The Marine Accident Investigation Branch (MAIB) has published a report on the grounding of Muros which ran aground off the Norfolk coast in December 2016

The bulk carrier Muros ran aground on Haisborough Sand, 8 miles off the Norfolk coast in the early hours of 3 December 2016.

Due to a falling tide, attempts to manoeuvre the boat clear of the shallows were unsuccessful.

The bulk carrier ran aground when it was following a passage plan shown on its electronic chart and display information system (ECDIS). There were no injuries or pollution during the accident but Muros suffered damage to the rudder and had to be refloated six days later with the help of a tug boat and towed to Rotterdam for repair.

The plan had been revised on the ECDIS three hours before grounding by the Officer of the Watch (OOW) who then used the system to monitor the vessel’s position. However the master of the Muros had not seen or approved the plan.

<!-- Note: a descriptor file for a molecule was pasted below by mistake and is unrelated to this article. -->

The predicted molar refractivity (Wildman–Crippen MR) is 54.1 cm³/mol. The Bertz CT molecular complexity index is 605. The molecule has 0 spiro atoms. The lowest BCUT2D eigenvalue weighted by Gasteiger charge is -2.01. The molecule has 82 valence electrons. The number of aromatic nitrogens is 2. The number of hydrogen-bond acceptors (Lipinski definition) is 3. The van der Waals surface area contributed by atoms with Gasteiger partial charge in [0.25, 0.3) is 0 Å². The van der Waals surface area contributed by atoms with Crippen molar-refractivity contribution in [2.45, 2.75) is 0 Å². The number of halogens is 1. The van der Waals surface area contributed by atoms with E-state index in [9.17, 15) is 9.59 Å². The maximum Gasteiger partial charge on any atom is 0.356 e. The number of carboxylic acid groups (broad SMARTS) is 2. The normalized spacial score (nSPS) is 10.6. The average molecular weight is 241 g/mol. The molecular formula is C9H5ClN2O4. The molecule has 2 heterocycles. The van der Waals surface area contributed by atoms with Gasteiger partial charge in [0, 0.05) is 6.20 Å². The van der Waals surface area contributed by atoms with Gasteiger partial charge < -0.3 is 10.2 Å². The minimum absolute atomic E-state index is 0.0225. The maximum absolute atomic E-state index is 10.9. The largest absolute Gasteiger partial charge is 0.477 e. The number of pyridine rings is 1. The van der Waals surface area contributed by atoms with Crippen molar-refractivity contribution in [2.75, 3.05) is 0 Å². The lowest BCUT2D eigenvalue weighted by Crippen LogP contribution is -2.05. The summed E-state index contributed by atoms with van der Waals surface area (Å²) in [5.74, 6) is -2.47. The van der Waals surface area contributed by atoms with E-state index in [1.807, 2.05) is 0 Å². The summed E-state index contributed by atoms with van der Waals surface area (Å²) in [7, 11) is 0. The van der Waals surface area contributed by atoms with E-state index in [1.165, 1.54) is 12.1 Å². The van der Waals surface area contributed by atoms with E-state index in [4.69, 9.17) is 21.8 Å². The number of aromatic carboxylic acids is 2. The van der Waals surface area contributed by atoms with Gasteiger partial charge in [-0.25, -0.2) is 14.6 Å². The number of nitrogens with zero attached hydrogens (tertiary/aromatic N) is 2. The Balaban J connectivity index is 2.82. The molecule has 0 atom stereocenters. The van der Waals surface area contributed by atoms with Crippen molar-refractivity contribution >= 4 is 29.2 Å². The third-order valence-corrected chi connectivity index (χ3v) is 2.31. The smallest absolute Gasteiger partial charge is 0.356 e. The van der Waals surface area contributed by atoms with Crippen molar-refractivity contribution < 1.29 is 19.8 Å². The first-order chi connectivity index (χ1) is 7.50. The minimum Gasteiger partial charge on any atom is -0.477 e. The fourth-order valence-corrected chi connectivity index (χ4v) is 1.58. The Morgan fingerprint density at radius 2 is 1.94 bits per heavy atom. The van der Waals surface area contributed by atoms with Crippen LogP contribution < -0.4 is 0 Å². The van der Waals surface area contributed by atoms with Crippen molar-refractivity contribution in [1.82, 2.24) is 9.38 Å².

Continues below…

In the report the MAIB said that: “A visual check of the track in the ECDIS using a small-scale chart did not identify
it to be unsafe, and warnings of the dangers over Haisborough Sand that were automatically generated by the system’s ‘check route’ function were ignored.  The second offcer monitored the vessel’s position using the ECDIS but did not take
any action when the vessel crossed the 10m safety contour into shallow water. The effectiveness of the second officer’s performance was impacted upon by the time of day and she may have fallen asleep periodically. The disablement of the ECDIS alarms removed the system’s barriers that could have alerted the second officer to the danger in time for successful avoiding action to be taken”.


MAIB found the following safety issues:

  • The revised passage plan was unsafe
  • The visual check of the revised route was not conducted on the ECDIS at an appropriate scale
  • The master directed the OOW to revise the route but he did not see or approve it
  • ECDIS safeguards were ignored, overlooked or disabled
  • The OOW’s performance was probably adversely affected by a low state of alertness
  • ECDIS use on board Muros was not as envisaged by regulators or equipment manufacturers

MAIB has yet to make recommendations. It has started a safety study with the Danish Maritime Accident Investigation Board to understand how the electronic chart display and information system  is currently being used on board ships.